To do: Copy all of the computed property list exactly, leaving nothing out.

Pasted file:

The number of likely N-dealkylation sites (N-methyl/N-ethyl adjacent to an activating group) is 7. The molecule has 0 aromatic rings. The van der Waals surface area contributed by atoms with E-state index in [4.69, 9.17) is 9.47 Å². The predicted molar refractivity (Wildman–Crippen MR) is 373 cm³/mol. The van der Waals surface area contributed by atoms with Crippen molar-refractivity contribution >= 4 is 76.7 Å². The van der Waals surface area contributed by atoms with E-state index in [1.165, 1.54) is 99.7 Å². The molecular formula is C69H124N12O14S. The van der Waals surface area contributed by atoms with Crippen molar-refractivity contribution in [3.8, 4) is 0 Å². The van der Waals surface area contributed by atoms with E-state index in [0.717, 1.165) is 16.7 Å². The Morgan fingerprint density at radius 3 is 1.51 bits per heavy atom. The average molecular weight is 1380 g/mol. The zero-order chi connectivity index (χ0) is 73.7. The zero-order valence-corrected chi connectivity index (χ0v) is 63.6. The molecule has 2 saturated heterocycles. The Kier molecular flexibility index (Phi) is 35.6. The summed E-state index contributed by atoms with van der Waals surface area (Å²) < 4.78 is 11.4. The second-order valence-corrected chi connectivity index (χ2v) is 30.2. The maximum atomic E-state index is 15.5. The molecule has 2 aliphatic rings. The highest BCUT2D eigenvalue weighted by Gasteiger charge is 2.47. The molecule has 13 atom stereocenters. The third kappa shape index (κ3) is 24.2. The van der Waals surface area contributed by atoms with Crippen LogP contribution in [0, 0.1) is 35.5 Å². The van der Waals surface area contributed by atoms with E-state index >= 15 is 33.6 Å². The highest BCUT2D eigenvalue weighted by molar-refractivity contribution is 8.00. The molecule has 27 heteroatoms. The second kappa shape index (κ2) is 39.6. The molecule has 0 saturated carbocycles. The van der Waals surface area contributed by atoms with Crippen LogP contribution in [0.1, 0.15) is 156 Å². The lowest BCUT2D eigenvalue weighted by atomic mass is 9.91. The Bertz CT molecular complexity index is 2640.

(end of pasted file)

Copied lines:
The number of likely N-dealkylation sites (N-methyl/N-ethyl adjacent to an activating group) is 7. The molecule has 0 aromatic rings. The van der Waals surface area contributed by atoms with E-state index in [4.69, 9.17) is 9.47 Å². The predicted molar refractivity (Wildman–Crippen MR) is 373 cm³/mol. The van der Waals surface area contributed by atoms with Crippen molar-refractivity contribution >= 4 is 76.7 Å². The van der Waals surface area contributed by atoms with E-state index in [1.165, 1.54) is 99.7 Å². The molecular formula is C69H124N12O14S. The van der Waals surface area contributed by atoms with Crippen molar-refractivity contribution in [3.8, 4) is 0 Å². The van der Waals surface area contributed by atoms with E-state index in [0.717, 1.165) is 16.7 Å². The Morgan fingerprint density at radius 3 is 1.51 bits per heavy atom. The average molecular weight is 1380 g/mol. The zero-order chi connectivity index (χ0) is 73.7. The zero-order valence-corrected chi connectivity index (χ0v) is 63.6. The molecule has 2 saturated heterocycles. The Kier molecular flexibility index (Phi) is 35.6. The summed E-state index contributed by atoms with van der Waals surface area (Å²) < 4.78 is 11.4. The second-order valence-corrected chi connectivity index (χ2v) is 30.2. The maximum atomic E-state index is 15.5. The molecule has 2 aliphatic rings. The highest BCUT2D eigenvalue weighted by Gasteiger charge is 2.47. The molecule has 13 atom stereocenters. The third kappa shape index (κ3) is 24.2. The van der Waals surface area contributed by atoms with Crippen LogP contribution in [0, 0.1) is 35.5 Å². The van der Waals surface area contributed by atoms with E-state index >= 15 is 33.6 Å². The highest BCUT2D eigenvalue weighted by molar-refractivity contribution is 8.00. The molecule has 27 heteroatoms. The second kappa shape index (κ2) is 39.6. The molecule has 0 saturated carbocycles. The van der Waals surface area contributed by atoms with Crippen LogP contribution in [0.1, 0.15) is 156 Å². The lowest BCUT2D eigenvalue weighted by atomic mass is 9.91. The Bertz CT molecular complexity index is 2640.